The San Diego Union-Tribune; San Diego, CA
August 5, 2002; Jack Williams
Reprinted with permission
All Gary David wanted was relief from chronic back pain. What he got was the kind of side effect most racquetball players are aching for: a peppier, more focused game.
His serve became smoother, his forehand more forceful, and the monkey was off his backhand.
The catalyst, as he sees it, was the Feldenkrais Method®, a form of sensory motor learning designed to promote efficient and pain-free movement. Its roots go back some 60 years to the late Moshe Feldenkrais, a Russian-born physicist and judo expert who found ways to address his disabling knee injuries.
Yet the discipline is as obscure as it is profound.
In a world abounding with alternative health care and exercise options, you might have to do some digging to find a certified Feldenkrais practitioner. An estimated 20 to 30 in San Diego County have completed the 800 to 1,000 hours of training over three to four years required by the Feldenkrais Guild® of North America. (The guild’s Web site, www.feldenkrais.com, lists 371 certified practitioners in California).
David, 59, said he noticed results “quite suddenly in response to a specific set of exercises” after one-on-one lessons with Mary Debono of Encinitas.
Among the drills: pelvic movements coordinated with eye movements. “I found it very difficult at first, but as I got into them I found them very easy — and that’s precisely when my racquetball skills changed,” David said.
While his back pain subsided, he was more impressed with what he calls “the byproducts of Feldenkrais“. Sharper hand-eye coordination, for example, and a natural flow that seemed to reduce the need for a conscious mental processing of every move.
Kathy Pickard, 53, tried Feldenkrais to enhance her equestrian skills after seeing the results of a hands-on process known as Functional Integration® on her horse.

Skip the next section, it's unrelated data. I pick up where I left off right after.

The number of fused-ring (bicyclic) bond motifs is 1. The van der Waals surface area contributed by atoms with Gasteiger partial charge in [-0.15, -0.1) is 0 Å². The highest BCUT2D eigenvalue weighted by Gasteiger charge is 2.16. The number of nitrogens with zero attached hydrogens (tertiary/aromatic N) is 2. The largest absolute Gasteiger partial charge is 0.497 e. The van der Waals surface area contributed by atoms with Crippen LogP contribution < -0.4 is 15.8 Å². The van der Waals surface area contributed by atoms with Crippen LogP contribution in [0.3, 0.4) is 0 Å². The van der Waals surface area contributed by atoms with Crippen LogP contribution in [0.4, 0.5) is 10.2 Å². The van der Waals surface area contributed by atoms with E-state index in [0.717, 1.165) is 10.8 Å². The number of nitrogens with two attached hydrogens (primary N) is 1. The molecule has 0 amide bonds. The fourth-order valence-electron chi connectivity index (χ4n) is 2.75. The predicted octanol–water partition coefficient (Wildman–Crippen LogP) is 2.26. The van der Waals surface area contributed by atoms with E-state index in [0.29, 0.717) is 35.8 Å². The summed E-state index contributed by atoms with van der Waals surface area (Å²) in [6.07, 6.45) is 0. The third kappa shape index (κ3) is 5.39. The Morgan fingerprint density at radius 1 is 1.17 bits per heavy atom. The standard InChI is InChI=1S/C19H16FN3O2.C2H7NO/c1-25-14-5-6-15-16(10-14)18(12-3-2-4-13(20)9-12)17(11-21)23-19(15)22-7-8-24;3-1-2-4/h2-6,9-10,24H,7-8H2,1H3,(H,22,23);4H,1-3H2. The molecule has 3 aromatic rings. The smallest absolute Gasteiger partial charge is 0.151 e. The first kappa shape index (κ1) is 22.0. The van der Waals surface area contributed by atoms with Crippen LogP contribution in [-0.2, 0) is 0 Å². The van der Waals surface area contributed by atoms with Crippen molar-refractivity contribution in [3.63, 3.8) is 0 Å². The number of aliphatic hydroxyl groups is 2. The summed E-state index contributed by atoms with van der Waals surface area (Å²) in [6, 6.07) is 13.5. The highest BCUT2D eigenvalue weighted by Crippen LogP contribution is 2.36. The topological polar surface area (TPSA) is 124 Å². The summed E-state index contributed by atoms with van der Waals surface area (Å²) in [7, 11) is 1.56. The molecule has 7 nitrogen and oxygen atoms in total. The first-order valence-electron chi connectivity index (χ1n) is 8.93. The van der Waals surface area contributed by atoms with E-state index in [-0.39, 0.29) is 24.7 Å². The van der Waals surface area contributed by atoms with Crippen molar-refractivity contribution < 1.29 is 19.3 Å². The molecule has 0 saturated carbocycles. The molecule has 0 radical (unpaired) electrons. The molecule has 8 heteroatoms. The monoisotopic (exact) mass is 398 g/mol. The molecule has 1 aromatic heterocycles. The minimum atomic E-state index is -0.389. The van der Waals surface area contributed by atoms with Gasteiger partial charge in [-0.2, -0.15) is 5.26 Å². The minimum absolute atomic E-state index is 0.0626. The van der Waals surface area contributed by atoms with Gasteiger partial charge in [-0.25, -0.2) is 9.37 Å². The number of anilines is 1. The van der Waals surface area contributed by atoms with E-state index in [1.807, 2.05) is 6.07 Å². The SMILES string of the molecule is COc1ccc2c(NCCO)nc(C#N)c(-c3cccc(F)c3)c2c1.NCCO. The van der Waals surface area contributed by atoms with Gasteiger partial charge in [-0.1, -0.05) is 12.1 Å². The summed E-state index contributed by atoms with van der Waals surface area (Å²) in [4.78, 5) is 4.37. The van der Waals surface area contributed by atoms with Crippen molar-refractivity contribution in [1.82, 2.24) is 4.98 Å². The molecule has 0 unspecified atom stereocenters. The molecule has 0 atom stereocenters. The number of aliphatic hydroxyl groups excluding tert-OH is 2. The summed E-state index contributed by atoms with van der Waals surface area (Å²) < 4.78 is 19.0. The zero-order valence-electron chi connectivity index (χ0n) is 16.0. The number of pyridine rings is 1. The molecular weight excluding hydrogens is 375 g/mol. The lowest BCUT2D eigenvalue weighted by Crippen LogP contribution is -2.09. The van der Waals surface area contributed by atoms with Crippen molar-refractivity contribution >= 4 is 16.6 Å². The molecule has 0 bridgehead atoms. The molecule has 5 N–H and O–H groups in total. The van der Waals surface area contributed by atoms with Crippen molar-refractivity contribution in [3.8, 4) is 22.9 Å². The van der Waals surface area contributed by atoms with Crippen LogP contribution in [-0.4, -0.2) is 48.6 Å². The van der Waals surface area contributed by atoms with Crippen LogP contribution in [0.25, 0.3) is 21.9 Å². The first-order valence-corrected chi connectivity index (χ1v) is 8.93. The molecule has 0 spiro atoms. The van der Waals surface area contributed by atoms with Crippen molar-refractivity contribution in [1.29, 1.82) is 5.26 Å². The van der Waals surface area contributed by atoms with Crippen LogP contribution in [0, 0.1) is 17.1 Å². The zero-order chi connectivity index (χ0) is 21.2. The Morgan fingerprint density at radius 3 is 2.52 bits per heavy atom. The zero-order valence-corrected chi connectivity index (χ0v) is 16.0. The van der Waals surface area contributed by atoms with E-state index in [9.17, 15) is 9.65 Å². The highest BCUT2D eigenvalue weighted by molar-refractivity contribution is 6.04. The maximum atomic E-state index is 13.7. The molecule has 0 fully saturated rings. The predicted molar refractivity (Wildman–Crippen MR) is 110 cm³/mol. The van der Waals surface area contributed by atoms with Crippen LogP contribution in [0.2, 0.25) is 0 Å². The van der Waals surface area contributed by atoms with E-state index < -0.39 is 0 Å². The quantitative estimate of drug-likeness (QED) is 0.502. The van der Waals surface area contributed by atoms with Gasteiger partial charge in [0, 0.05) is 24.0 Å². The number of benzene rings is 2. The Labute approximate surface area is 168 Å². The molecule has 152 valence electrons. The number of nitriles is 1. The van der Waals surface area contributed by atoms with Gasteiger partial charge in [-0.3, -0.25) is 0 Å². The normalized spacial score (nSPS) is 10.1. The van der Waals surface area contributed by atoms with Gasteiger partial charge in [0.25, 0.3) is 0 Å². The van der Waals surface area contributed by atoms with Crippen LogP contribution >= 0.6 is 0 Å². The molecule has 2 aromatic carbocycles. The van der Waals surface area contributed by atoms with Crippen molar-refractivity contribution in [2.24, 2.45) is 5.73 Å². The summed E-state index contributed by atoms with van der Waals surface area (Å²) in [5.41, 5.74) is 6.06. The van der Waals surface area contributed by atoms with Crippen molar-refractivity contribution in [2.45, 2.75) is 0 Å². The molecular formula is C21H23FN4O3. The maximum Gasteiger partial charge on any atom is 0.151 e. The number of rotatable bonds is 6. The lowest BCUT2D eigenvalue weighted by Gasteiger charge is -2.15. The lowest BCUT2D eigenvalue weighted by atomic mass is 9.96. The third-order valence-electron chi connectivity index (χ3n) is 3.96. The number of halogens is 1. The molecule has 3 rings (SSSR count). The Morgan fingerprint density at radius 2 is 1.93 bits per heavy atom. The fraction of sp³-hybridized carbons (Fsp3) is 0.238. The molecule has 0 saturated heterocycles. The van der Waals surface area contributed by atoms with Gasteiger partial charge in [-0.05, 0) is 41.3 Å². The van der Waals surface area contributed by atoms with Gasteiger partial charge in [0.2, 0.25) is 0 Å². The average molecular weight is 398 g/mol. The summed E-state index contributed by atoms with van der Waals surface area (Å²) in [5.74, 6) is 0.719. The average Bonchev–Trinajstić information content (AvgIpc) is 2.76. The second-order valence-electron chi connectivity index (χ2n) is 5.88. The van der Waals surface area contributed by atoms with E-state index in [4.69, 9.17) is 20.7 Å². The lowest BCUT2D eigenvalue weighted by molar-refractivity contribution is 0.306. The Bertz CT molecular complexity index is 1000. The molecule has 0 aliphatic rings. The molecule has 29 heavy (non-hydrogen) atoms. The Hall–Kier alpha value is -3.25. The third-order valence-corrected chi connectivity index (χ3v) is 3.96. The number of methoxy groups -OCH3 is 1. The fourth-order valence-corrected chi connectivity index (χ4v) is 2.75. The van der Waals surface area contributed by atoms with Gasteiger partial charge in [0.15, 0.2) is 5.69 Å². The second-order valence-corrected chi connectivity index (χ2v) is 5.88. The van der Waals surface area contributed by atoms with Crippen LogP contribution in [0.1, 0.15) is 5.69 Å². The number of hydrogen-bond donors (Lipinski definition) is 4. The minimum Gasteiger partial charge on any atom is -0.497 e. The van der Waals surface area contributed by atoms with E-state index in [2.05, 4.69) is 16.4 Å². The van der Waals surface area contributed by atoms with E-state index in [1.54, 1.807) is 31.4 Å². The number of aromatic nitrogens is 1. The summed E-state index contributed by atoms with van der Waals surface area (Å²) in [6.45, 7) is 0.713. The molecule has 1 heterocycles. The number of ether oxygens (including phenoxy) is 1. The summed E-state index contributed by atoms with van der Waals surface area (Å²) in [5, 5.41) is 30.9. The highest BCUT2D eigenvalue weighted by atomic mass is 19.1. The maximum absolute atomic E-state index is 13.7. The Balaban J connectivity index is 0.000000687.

“In dressage, it takes a lot of fluidity to basically dance with the horse,” Pickard said. “If you’re not balanced and precise, the horse can’t respond.”
Pickard, who began her sessions about a year ago, feels more confident, effortless and comfortable in the saddle these days. Moreover, she’s moving with greater grace in general, free of the chronic shoulder pain that made throwing a baseball or serving a tennis ball an ordeal.
“It has to do with freeing up your spine and your sternum, allowing the body to move easily,” she said. “In our society, we get locked into a curling position — over computers, over sinks, doing busy work. We forget about breathing and freedom of movement.”
Because optimal movement should occur naturally and never be forced, there’s only one way to learn the Feldenkrais Method — slow and relaxed, letting the body rediscover the path of least resistance.
“The slower you go, the more you can be aware of,” said Gary Waskowsky, who teaches Feldenkrais at various venues in San Diego County. “In most kinds of exercise, you stretch and push to your limits. Feldenkrais works on the other side of the scale.”
Waskowsky likes to introduce clients to Feldenkrais by having them lie down on a three-foot Styrofoam roller. “It lets gravity release the back muscles and puts the back in an extended position,” he said. “You’re letting go of your response to gravity.”
Once the back muscles are liberated, good things can happen.
David noticed it on the racquetball court, Waskowsky in basketball.
Naturally right-handed, Waskowsky began going to his left more efficiently in recreational games.
Yet he embraced Feldenkrais originally for psychological reasons. “Changing habitual movements changes the brain,” he said. “It affects everything — how secure you feel in the world, even how you relate to other people.”